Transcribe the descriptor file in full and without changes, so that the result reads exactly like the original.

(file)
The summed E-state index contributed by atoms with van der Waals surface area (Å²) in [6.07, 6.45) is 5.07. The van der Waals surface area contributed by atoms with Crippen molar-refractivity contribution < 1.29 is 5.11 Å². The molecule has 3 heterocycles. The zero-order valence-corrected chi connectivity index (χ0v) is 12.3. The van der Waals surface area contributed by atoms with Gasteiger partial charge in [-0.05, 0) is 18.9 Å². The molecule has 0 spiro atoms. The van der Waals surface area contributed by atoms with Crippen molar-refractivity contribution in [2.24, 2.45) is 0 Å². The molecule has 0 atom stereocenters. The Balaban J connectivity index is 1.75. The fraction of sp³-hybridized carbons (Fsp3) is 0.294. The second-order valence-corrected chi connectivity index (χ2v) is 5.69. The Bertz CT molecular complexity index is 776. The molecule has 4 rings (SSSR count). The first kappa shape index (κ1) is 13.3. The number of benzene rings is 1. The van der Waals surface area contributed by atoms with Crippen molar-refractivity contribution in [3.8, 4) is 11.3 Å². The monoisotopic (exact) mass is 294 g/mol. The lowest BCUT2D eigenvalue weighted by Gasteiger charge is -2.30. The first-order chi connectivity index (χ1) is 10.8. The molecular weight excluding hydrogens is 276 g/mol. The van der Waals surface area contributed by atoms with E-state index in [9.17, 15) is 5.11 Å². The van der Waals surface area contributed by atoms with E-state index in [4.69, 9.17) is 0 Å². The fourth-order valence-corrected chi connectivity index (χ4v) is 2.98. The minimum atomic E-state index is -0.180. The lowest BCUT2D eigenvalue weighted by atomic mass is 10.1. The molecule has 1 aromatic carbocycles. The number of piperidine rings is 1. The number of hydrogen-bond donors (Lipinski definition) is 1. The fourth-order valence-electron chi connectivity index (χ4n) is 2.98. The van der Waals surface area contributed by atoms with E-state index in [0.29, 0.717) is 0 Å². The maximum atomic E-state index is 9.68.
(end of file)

The summed E-state index contributed by atoms with van der Waals surface area (Å²) in [6.07, 6.45) is 5.07. The van der Waals surface area contributed by atoms with Crippen molar-refractivity contribution < 1.29 is 5.11 Å². The molecule has 3 heterocycles. The zero-order valence-corrected chi connectivity index (χ0v) is 12.3. The van der Waals surface area contributed by atoms with Gasteiger partial charge in [-0.05, 0) is 18.9 Å². The molecule has 0 spiro atoms. The van der Waals surface area contributed by atoms with Crippen molar-refractivity contribution in [2.24, 2.45) is 0 Å². The molecule has 0 atom stereocenters. The Balaban J connectivity index is 1.75. The fraction of sp³-hybridized carbons (Fsp3) is 0.294. The second-order valence-corrected chi connectivity index (χ2v) is 5.69. The Bertz CT molecular complexity index is 776. The molecule has 4 rings (SSSR count). The first kappa shape index (κ1) is 13.3. The number of benzene rings is 1. The van der Waals surface area contributed by atoms with Crippen molar-refractivity contribution in [3.8, 4) is 11.3 Å². The monoisotopic (exact) mass is 294 g/mol. The lowest BCUT2D eigenvalue weighted by Gasteiger charge is -2.30. The first-order chi connectivity index (χ1) is 10.8. The molecular weight excluding hydrogens is 276 g/mol. The van der Waals surface area contributed by atoms with E-state index in [9.17, 15) is 5.11 Å². The van der Waals surface area contributed by atoms with E-state index in [4.69, 9.17) is 0 Å². The fourth-order valence-corrected chi connectivity index (χ4v) is 2.98. The minimum atomic E-state index is -0.180. The lowest BCUT2D eigenvalue weighted by atomic mass is 10.1. The molecule has 1 aromatic carbocycles. The number of piperidine rings is 1. The number of hydrogen-bond donors (Lipinski definition) is 1. The fourth-order valence-electron chi connectivity index (χ4n) is 2.98. The van der Waals surface area contributed by atoms with E-state index in [0.29, 0.717) is 0 Å². The maximum atomic E-state index is 9.68.